The original 1883 planned layout of Capitol Park (scarcely visible in the patterns of the streets today) was an ambitious and unfulfilled land development concept largely influenced by the geometric formality of the Wisconsin state capitol grounds in Madison and modestly suggestive of Pierre L’Enfant’s plan for Washington, D.C., with proposed diagonal streets rotated from the organizing cardinal grid. Over the better part of fifty years, development of the capitol grounds was influenced by a master plan proposal submitted in 1920 to the Capitol Commission by the Minneapolis landscape architecture firm of (Anthony) Morell and (Arthur) Nichols. Their work influenced campus planning for several state institutions in North Dakota and regionally. The Morell and Nichols master plan kept faith with the original formality of the capitol mall, but softened it with the more informally picturesque layout of a park with a meandering walkway to the east and north of the capitol building. Cost overruns for the Liberty Memorial Building (BL1.3) apparently drained the state budget so severely that few of Morell and Nichols’s design recommendations were implemented. Later buildings introduced into the capitol plan are much closer together, creating an uncomfortable density better suited to the North Dakota climate than to Morell and Nichols’s sense of relaxed informality. Nonetheless, later designs of a few buildings, such as the Heritage Center (BL1.4) and its current addition, endeavor to keep faith with the architects’ concept of a park as a counterbalance to the axial central mall.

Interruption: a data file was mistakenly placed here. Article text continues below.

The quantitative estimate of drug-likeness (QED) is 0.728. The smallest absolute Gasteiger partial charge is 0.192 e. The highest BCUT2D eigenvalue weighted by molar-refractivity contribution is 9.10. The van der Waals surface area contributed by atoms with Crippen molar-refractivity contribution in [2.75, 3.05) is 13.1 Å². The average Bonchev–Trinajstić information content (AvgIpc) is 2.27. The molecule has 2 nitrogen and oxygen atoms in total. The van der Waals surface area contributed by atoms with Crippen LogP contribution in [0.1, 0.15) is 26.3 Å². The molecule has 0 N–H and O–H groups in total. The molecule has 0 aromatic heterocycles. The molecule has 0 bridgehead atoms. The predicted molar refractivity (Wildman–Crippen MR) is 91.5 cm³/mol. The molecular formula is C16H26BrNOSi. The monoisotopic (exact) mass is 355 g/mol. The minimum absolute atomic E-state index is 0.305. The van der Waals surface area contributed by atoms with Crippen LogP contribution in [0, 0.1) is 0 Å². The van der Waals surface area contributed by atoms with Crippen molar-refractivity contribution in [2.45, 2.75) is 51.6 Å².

The North Dakota State Capitol grounds are home to the Capitol building, Supreme Court Judicial Wing, North Dakota Department of Transportation building, North Dakota Heritage Center, the Liberty Memorial Building, the Governor’s Mansion (BL2), and the remotely placed North Dakota State Office Building. Some buildings on the grounds have kept faith with the early design commitment to monumentality, reflected in the use of limestone cladding. Among the notable landscape features are American elm trees, planted in 1936, lining the formal mall, as well as several monuments and memorial statuary features. Of particular merit is the statue Sakakawea, of the Shoshone woman who in 1805 guided the Lewis and Clark expedition from the Missouri River to the Yellow-stone River. The sculpture, which includes Sakakawea’s baby, Jean Baptiste Charbonneau (Pomp), was dedicated in 1910 to the State of North Dakota. Leonard Crunelle was the sculptor of the statue, which is located directly north of the Liberty Memorial Building. A replica of the Sakakawea statue was placed in the National Statuary Hall in the U.S. Capitol in Washington, D.C., in 2003.